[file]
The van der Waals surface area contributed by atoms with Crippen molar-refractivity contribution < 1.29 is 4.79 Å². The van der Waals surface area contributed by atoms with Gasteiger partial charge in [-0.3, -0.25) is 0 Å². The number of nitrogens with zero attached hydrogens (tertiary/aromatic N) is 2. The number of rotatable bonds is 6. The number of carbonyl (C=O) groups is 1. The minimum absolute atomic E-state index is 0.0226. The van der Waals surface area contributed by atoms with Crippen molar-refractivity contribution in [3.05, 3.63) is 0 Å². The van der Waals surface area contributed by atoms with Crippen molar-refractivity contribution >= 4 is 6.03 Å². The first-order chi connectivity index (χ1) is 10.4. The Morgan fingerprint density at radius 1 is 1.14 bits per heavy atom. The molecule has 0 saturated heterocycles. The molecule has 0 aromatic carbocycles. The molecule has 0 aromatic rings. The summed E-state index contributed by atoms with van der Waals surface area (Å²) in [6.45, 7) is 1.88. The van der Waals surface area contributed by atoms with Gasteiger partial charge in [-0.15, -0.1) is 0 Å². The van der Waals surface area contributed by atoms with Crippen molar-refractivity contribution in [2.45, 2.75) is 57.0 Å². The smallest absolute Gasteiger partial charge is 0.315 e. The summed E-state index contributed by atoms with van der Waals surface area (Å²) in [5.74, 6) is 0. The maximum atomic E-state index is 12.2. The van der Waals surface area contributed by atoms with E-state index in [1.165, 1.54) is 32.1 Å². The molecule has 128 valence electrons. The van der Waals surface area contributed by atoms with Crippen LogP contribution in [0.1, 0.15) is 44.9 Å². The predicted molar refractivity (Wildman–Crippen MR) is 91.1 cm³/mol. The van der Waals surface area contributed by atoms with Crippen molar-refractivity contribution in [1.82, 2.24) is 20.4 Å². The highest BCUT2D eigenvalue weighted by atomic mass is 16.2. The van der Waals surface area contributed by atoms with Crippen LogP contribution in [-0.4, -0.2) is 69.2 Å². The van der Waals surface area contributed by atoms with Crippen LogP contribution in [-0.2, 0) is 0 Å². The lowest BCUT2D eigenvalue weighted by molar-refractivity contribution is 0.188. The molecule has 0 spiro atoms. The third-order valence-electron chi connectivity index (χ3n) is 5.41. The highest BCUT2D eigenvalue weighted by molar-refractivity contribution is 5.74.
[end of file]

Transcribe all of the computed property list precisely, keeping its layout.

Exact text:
The van der Waals surface area contributed by atoms with Crippen molar-refractivity contribution < 1.29 is 4.79 Å². The van der Waals surface area contributed by atoms with Gasteiger partial charge in [-0.3, -0.25) is 0 Å². The number of nitrogens with zero attached hydrogens (tertiary/aromatic N) is 2. The number of rotatable bonds is 6. The number of carbonyl (C=O) groups is 1. The minimum absolute atomic E-state index is 0.0226. The van der Waals surface area contributed by atoms with Crippen molar-refractivity contribution in [3.05, 3.63) is 0 Å². The van der Waals surface area contributed by atoms with Crippen molar-refractivity contribution >= 4 is 6.03 Å². The first-order chi connectivity index (χ1) is 10.4. The Morgan fingerprint density at radius 1 is 1.14 bits per heavy atom. The molecule has 0 saturated heterocycles. The molecule has 0 aromatic carbocycles. The molecule has 0 aromatic rings. The summed E-state index contributed by atoms with van der Waals surface area (Å²) in [6.45, 7) is 1.88. The van der Waals surface area contributed by atoms with Gasteiger partial charge in [-0.15, -0.1) is 0 Å². The van der Waals surface area contributed by atoms with Crippen molar-refractivity contribution in [2.45, 2.75) is 57.0 Å². The smallest absolute Gasteiger partial charge is 0.315 e. The summed E-state index contributed by atoms with van der Waals surface area (Å²) in [5.74, 6) is 0. The maximum atomic E-state index is 12.2. The van der Waals surface area contributed by atoms with E-state index in [1.165, 1.54) is 32.1 Å². The molecule has 128 valence electrons. The van der Waals surface area contributed by atoms with Crippen LogP contribution in [0.1, 0.15) is 44.9 Å². The predicted molar refractivity (Wildman–Crippen MR) is 91.1 cm³/mol. The van der Waals surface area contributed by atoms with Crippen molar-refractivity contribution in [1.82, 2.24) is 20.4 Å². The highest BCUT2D eigenvalue weighted by atomic mass is 16.2. The van der Waals surface area contributed by atoms with Crippen LogP contribution in [-0.4, -0.2) is 69.2 Å². The van der Waals surface area contributed by atoms with Crippen LogP contribution in [-0.2, 0) is 0 Å². The lowest BCUT2D eigenvalue weighted by molar-refractivity contribution is 0.188. The molecule has 0 spiro atoms. The third-order valence-electron chi connectivity index (χ3n) is 5.41. The highest BCUT2D eigenvalue weighted by molar-refractivity contribution is 5.74.